I miss the hunger.
Hunger focuses your thoughts the way a lens focuses light. It gives you a raw clarity that you can’t find anywhere else.
Staring at the empty page, the blinking cursor and the dwindling battery of my laptop, I miss it more than ever. I can’t find the words anymore, let alone choose the right ones. Does the wind whip through the trees, biting and cold, or does it thrash like something half-drowned? Does the water wash calmly over the shore, or does it lap like a dog’s tongue?
This is a side effect of recovery. I can’t rely on the ache in my belly for inspiration anymore. I can’t starve my brain until it croaks out the answers I’m looking for. I have to find them in myself somehow.
It’s been a long, long time. I was too weak to write in the hospital with a feeding tube up my nose and an IV taped to my hand. At Mangrove Recovery Center, I never had the time. Climbing walls, meditation and art therapy filled every hour. There wasn’t even time to think.
“You’ll find your spark again,” Leo says to me this morning. “You’ve just got to get back on that horse.” He tells me I should write about myself; about what’s happened to me and how I came back stronger. “People love that feel-good junk. Trust me.”
But every time I start, my heart races and my hands shake. How can I write about brittle clumps of hair falling into the sink? How can I write about eroded, yellow teeth, burned into popcorn kernels by my own stomach acids? How can I explain the manic moments where I estimated my weight by the volume of creaking floorboards when I wasn’t allowed a scale? Or the screech of a spoon against the bottom of a choked-down bowl of oatmeal? It all feels too personal and too real.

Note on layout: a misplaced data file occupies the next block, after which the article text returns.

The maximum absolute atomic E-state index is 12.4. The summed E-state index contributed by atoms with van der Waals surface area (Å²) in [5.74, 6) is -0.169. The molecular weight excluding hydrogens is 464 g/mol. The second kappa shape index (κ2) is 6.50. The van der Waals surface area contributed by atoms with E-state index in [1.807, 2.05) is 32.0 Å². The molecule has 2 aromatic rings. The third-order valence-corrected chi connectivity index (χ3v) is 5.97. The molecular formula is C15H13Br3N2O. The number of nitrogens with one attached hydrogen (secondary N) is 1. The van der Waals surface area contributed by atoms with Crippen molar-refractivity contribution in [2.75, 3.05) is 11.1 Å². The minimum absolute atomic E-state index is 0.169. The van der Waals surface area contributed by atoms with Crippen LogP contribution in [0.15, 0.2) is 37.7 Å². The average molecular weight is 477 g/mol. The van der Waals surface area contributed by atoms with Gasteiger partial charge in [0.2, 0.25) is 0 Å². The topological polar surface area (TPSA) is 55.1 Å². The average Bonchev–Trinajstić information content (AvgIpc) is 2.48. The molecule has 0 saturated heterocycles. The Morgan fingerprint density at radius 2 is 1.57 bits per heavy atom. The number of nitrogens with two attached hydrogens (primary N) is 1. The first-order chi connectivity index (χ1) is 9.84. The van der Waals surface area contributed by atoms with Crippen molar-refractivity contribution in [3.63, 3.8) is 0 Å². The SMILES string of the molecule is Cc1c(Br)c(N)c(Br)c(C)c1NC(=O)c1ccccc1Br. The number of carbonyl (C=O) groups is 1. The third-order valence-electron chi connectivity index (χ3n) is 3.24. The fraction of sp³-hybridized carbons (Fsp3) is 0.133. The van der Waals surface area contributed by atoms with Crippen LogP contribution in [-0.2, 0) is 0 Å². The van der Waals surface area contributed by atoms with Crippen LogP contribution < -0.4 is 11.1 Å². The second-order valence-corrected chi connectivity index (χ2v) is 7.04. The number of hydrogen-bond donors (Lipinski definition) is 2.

I miss when words would spring up effortlessly. I miss when writing was an escape from the past, rather than an archaeological dig into the worst moments of my life.
Osteoporosis isn’t reserved for the elderly. Years of self-starvation has turned my bones into glass. If I trip on the stairs, I can break my femur. Every stubbed toe is an excruciating fracture. And then there’s always the risk that one day, my joints will buckle and collapse in on themselves.
When I’m in too much pain, Leo carries me up the stairs, careful not to squeeze too tight and dislocate a rib. I pretend I’m an old lady: “C’mon, sonny! Carry yer old Granny up to bed!”
I feel old, but without the wisdom. The hairs in the middle of my head have broken from their follicles like dead leaves from a branch, leaving a chasm where I used to part my hair. I have to wear it asymmetrically now, with hair combed over the bald spot. What woman wants to go bald before her husband?
The worst part is that, unlike age, this could have been prevented. If I hadn’t started restricting, binging, purging, cycling. If I hadn’t tried to fold myself in half over and over like a piece of paper until I almost disappeared, everything would be different.
At the vertex of everything, I was taking eight medications. Now it’s only four. They don’t make medications for bulimia, but there are some helpful side effects. Olanzapine, which is meant to treat schizophrenia, increases your appetite. Calcium and Estrogen tablets strengthen brittle bones. Topiramate is an anticonvulsant that stops you from binging and purging somehow, and sometimes makes people go blind.